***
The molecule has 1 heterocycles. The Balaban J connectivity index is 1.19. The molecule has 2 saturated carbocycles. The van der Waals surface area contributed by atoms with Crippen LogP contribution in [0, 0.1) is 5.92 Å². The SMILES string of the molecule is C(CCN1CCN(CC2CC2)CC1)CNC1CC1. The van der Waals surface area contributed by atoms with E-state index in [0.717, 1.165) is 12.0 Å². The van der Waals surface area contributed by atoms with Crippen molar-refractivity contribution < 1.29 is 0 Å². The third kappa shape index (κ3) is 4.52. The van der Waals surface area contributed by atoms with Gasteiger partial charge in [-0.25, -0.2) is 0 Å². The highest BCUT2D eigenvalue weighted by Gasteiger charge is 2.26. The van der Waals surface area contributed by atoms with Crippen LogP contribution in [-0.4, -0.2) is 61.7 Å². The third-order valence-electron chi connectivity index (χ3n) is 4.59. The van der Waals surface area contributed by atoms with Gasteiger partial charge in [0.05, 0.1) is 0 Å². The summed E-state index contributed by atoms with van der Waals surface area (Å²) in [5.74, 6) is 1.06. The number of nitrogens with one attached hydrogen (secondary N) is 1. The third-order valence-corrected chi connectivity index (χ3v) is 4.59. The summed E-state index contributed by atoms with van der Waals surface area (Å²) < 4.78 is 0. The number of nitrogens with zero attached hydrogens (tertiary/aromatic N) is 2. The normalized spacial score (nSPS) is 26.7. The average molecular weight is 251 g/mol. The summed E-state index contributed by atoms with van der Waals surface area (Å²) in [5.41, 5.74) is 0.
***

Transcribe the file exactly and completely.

The molecule has 1 heterocycles. The Balaban J connectivity index is 1.19. The molecule has 2 saturated carbocycles. The van der Waals surface area contributed by atoms with Crippen LogP contribution in [0, 0.1) is 5.92 Å². The SMILES string of the molecule is C(CCN1CCN(CC2CC2)CC1)CNC1CC1. The van der Waals surface area contributed by atoms with E-state index in [0.717, 1.165) is 12.0 Å². The van der Waals surface area contributed by atoms with Crippen molar-refractivity contribution < 1.29 is 0 Å². The third kappa shape index (κ3) is 4.52. The van der Waals surface area contributed by atoms with Gasteiger partial charge in [-0.25, -0.2) is 0 Å². The highest BCUT2D eigenvalue weighted by Gasteiger charge is 2.26. The van der Waals surface area contributed by atoms with Crippen LogP contribution in [-0.4, -0.2) is 61.7 Å². The third-order valence-electron chi connectivity index (χ3n) is 4.59. The van der Waals surface area contributed by atoms with Gasteiger partial charge in [0.05, 0.1) is 0 Å². The summed E-state index contributed by atoms with van der Waals surface area (Å²) in [5.74, 6) is 1.06. The number of nitrogens with one attached hydrogen (secondary N) is 1. The third-order valence-corrected chi connectivity index (χ3v) is 4.59. The summed E-state index contributed by atoms with van der Waals surface area (Å²) < 4.78 is 0. The number of nitrogens with zero attached hydrogens (tertiary/aromatic N) is 2. The normalized spacial score (nSPS) is 26.7. The average molecular weight is 251 g/mol. The summed E-state index contributed by atoms with van der Waals surface area (Å²) in [5.41, 5.74) is 0.